Haaretz held its first Israel Conference on Democracy on Monday in Tel Aviv, featuring seminal political figures including President Reuven Rivlin, Zionist Union leaders Isaac Herzog and Tzipi Livni, former ambassador Dennis Ross and others.
The conference, sponsored by the New Israel Fund, the Begin Heritage Center, the Israel Democracy Institute and the ANU movement for social change, aims to promote public discourse on the state of democracy in Israel, and to stress its importance for the future of the State of Israel.
In an interview with Haaretz editor-in-chief Aluf Benn, Rivlin told the conference that Israel may well find itself facing another election in the next year-and-a-half. He reiterated that he would call on the party with the biggest bloc support to form the next government after March 17.
He also criticized the right-wing over its stance that "a Jewish democratic state means a democratic state for Jews."
"This is not something I am willing to accept or live with," he said, adding that "peace [with Palestinians] will come only when we are willing to live together without threatening them or them threatening us. We need to build confidence," he said.
He also spoke out against Foreign Minister Avigdor Lieberman’s peace plan, with envisions an exchange of territories: "Even if the right will come and say that Umm El Fahm was outside of the State of Israel’s borders, this would be impossible. A treaty will not alter the topography or the demography."
In his remarks to the conference, Herzog accused Prime Minister Benjamin Netanyahu of destroying Israeli democracy. "The strength of Israel comes first and foremost from the strength of its democracy. In recent years, our democracy has turned into a punching bag by dangerous and extremist elements, paradoxically from within the cabinet and coalition; forces that fill public discourse with fear, hatred and discrimination."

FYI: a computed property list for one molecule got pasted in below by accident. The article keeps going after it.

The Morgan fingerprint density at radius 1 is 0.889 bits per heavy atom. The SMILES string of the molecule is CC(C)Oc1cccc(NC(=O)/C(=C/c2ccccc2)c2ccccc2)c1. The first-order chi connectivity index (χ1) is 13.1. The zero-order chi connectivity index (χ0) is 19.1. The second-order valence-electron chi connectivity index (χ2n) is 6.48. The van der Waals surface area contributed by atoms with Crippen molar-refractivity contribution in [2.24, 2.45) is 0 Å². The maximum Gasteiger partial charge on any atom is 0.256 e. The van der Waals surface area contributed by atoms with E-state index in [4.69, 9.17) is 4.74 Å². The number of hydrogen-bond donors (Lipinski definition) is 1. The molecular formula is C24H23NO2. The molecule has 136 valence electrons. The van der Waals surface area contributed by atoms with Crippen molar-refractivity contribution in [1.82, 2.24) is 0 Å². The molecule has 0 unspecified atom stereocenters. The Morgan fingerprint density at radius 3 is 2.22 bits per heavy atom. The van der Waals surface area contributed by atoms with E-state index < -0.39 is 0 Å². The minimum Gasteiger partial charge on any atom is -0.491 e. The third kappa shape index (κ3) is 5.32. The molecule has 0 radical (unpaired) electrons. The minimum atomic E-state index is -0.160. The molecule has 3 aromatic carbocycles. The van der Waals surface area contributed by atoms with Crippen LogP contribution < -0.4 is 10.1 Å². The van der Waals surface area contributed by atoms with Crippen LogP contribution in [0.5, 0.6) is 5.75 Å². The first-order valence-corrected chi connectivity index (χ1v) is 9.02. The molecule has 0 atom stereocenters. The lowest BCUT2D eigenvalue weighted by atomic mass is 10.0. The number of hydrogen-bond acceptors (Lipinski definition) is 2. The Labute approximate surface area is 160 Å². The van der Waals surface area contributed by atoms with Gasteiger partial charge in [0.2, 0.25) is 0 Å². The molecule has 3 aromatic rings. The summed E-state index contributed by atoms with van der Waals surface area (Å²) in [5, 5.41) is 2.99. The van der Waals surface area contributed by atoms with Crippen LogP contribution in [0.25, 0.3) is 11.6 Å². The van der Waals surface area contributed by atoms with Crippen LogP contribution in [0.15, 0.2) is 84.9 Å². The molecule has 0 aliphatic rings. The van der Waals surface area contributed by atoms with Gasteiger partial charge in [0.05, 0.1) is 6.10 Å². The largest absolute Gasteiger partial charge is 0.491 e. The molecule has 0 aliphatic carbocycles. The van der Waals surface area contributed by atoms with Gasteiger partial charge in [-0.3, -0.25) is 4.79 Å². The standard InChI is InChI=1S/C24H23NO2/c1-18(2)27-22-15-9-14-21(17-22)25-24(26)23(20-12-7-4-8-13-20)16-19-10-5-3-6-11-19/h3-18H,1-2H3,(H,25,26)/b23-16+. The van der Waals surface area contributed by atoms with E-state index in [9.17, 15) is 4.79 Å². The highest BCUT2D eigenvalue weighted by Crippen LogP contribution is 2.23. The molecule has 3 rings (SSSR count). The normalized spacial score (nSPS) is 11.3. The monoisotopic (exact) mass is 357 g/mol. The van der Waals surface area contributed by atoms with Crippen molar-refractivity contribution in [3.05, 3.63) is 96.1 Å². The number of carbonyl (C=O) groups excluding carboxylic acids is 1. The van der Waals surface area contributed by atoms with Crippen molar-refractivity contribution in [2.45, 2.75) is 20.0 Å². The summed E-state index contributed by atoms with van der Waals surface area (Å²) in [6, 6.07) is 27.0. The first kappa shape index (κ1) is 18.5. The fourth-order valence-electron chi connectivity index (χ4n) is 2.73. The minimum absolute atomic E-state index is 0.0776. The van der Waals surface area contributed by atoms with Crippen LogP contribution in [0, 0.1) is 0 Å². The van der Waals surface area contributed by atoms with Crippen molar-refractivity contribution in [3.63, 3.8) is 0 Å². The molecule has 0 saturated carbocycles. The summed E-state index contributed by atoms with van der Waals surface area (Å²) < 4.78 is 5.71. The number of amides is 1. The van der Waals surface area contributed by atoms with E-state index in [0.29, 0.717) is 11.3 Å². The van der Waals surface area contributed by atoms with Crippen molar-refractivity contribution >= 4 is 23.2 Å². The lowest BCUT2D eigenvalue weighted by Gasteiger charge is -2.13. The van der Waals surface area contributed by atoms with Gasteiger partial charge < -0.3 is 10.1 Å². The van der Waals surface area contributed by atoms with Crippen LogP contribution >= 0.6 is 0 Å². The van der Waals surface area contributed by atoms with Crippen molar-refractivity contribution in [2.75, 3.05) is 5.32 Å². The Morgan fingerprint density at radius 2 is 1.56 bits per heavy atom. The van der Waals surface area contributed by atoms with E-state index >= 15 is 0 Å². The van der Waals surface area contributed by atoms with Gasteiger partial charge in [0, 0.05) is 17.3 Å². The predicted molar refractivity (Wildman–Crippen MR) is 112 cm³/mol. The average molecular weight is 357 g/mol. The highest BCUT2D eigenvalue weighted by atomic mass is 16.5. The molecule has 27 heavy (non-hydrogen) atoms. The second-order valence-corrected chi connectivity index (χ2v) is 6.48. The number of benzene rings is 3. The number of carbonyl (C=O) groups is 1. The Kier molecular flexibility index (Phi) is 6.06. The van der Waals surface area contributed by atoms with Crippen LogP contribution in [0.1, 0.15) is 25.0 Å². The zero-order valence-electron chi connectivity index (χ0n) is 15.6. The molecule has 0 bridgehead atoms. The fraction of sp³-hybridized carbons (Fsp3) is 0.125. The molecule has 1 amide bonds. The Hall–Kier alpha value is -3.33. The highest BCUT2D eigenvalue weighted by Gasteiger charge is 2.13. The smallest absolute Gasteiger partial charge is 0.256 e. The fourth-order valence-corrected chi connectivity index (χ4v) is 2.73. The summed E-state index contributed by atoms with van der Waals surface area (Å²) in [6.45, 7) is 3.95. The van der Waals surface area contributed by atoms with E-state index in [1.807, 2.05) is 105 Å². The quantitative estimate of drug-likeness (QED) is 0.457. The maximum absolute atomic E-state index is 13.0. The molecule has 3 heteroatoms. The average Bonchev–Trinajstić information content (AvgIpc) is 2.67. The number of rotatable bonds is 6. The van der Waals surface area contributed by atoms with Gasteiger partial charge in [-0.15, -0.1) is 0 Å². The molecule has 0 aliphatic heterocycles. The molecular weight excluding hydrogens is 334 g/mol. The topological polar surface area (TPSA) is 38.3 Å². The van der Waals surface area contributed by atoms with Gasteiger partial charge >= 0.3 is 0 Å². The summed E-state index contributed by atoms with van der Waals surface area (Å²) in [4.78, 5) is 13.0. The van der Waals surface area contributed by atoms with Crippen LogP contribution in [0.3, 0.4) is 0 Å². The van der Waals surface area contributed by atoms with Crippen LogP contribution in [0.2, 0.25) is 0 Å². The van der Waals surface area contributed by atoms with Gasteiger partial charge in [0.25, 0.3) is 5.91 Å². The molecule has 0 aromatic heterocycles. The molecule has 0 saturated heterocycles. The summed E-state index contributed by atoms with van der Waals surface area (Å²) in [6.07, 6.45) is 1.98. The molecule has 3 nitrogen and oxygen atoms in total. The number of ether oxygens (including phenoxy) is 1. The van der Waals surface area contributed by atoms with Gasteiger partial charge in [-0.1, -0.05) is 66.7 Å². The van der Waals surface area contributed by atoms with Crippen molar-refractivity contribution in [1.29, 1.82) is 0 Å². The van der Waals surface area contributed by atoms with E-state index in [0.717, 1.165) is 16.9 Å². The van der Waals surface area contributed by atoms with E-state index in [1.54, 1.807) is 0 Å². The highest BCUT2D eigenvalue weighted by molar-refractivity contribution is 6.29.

"Once, these forces were on the margins of society. We didn’t take them seriously," Herzog added. "The person who turned them into legitimate allies, to partners who do whatever they want in the prime minister’s bureau is none other than Benjamin Netanyahu. Bibi is destroying democracy, tearing apart the state of Israel."
The conference is divided into four sessions, each dedicated to a core issue regarding the character of Israel: Can Israel be both Jewish and democratic; Is the Israeli right still liberal, what are the limits of freedom of speech and should that right have limits at all; and the independence of the Supreme Court.
The conference was boycotted by members of the right including Likud, Habayit Hayehudi, and Shas Chairman Arye Deri, due to the sponsoring of the conference by the New Israel Fund. Nevertheless, Haaretz expects a significant representation of the Israeli right, in order to ensure an in-depth and open discussion, as befits a conference dealing with democracy.